Fighting fit

Losing the fight against the middle-age spread? You’re certainly not alone in the mining profession where ageing workforces have raised issues of physical capability. While mining companies want to retain older workers with their high skills and knowledge base, they are increasingly looking to “fit for work, fit for duty” policies which address general physical and emotional issues associated with ageing.
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Angie Tomlinson

Traditionally, organisations have worked towards reducing work place health hazards such as exposure to noise, heat and dust. However, the emerging trend is to go beyond legislative requirements and offer health promotion initiatives to encourage employees to achieve optimal health.

This is particularly significant in the longwall sector where an ageing workforce is prevalent. Health promoters Corporate Bodies International have been involved in running of healthy lifestyle programs at 17 coal mines and six collieries in New South Wales and Queensland over the past two years.

Managing director Leanne Scanes told the Queensland Mining Industry Health and Safety Conference in August results from its programs had been successful in reducing individuals’ risk of lifestyle related diseases.

“Weight, waist, blood pressure, body fat, flexibility and exercise levels were measured, and changes noted, as participants undertook healthy lifestyle programs or seminars,” Scanes said.

While the conclusion an older worker is less physically or mentally capable than a younger worker cannot be drawn – generalisations can be made.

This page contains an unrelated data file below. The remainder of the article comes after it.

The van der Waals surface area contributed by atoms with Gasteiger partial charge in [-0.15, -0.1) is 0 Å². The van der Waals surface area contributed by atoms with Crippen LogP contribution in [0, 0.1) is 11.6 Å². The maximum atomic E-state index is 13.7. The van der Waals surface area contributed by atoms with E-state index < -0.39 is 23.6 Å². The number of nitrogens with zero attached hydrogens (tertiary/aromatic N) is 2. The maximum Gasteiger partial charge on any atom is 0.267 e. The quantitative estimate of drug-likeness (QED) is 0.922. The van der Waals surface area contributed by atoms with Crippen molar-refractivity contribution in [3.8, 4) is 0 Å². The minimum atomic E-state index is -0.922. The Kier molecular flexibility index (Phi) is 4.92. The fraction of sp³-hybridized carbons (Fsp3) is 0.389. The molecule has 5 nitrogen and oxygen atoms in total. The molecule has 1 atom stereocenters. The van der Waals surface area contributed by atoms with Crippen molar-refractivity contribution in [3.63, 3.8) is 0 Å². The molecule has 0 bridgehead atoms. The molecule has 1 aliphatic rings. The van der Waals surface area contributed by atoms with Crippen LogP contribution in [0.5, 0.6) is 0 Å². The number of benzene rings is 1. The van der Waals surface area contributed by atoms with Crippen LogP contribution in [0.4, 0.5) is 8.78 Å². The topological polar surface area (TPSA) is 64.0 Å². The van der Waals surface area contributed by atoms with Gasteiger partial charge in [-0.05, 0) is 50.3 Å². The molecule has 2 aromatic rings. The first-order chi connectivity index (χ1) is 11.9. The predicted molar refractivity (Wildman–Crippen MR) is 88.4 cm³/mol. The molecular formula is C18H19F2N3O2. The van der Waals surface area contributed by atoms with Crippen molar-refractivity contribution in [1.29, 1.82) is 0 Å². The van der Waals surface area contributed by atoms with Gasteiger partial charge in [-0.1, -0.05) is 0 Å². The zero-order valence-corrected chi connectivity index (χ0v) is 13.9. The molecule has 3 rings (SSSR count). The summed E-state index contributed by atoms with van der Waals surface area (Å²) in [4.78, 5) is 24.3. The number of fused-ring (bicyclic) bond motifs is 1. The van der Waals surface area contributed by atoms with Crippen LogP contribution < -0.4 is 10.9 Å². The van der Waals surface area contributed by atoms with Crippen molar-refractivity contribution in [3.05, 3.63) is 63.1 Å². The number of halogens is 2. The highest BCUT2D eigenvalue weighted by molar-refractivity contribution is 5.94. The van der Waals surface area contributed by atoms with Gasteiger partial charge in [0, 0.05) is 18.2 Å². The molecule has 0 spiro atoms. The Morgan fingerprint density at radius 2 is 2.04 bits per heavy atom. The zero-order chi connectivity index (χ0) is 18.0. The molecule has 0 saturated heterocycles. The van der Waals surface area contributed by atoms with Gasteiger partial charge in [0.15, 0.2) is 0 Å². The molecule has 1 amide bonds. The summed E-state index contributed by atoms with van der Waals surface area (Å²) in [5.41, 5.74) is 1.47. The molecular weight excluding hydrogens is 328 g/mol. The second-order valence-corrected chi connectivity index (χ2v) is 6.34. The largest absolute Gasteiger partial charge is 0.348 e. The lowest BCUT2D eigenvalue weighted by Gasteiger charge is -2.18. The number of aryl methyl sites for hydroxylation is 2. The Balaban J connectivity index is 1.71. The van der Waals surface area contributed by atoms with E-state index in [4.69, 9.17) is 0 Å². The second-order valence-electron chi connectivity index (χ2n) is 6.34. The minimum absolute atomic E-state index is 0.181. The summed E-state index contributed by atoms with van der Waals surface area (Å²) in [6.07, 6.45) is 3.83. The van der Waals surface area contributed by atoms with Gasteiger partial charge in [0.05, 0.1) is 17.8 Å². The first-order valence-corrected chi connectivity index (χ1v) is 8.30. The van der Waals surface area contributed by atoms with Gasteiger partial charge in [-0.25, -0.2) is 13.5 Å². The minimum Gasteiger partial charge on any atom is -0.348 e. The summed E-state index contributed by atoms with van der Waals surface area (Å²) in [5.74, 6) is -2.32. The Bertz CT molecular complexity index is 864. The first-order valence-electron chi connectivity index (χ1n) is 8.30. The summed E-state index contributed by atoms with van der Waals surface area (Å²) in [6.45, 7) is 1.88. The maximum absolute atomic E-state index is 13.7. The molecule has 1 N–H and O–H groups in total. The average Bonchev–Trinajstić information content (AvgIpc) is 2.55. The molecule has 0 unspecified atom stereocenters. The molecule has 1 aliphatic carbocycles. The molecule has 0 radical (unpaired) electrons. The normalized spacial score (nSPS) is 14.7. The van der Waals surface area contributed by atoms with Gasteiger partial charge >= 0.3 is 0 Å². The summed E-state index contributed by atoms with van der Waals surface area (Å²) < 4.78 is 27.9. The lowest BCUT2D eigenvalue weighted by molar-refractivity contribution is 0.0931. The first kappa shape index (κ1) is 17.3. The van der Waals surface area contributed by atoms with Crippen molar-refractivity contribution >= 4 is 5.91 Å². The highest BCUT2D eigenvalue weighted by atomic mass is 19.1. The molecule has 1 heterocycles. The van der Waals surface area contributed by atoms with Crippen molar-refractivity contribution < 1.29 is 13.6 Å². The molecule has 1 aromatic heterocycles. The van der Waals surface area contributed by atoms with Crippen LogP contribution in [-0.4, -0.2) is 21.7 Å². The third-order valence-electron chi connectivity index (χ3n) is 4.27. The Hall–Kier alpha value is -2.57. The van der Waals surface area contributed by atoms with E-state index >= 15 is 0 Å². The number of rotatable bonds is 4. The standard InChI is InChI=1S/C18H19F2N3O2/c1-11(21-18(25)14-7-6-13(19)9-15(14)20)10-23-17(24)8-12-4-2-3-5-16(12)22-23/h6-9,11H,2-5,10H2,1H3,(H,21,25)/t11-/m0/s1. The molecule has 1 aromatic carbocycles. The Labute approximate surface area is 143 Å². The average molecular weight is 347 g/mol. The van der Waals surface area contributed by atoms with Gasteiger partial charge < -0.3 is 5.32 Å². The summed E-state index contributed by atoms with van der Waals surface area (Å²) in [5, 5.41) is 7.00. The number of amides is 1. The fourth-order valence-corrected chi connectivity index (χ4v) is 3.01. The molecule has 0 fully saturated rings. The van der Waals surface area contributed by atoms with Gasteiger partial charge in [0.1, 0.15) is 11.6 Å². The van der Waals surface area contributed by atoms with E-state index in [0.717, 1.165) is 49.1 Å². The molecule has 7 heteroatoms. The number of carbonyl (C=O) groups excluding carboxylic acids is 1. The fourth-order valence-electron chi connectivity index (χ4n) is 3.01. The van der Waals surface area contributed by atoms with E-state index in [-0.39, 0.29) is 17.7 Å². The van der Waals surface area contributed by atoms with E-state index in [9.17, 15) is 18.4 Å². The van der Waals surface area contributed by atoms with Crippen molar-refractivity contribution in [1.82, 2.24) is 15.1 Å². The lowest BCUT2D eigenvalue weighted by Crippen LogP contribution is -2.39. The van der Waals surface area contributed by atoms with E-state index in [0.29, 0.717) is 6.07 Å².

According to Scanes there are a number of issues related to the ageing process which should be considered when designing work tasks:

Aerobic capacity – which tends to decline with age

Reduction in endurance resulting from the natural ageing process

Decrease in muscoskeletal strength (especially around 45-50 years of age)

Decreased ability to cope with shift work

Diminished resistance to physical stress – leading to an increased chance of injury and longer recovery time

Changes to mental function – decreased perception and speed of perception

Australia is behind the developed world when it comes to placing an increased emphasis on employee health. One possible reason is Australian companies are not required to pay the health care cost of employees, unlike their American counterparts.

“When considering the costs of poor health to business, and its increasing relevance, it becomes evident that initiatives need to be taken to reduce the incidence of workplace accidents and injuries, and subsequent worker’s compensation claims,” she said.

Scanes also revealed, perhaps surprisingly, men who choose to participate in health promotion tend to older and overweight. This is particularly important to the mining industry which faces the challenges of an ageing workforce.

Many of the participants in Bodies Corporate International’s programs were in their 40’s, 50’s and 60’s.

“The greatest motivators for many workers was illness or even death of a workmate, friend or family member. With the ever increasing incidence of lifestyle diseases such as heart disease, stroke, cancer and diabetes, it is rare to find someone who has not been touched in some way by these conditions.”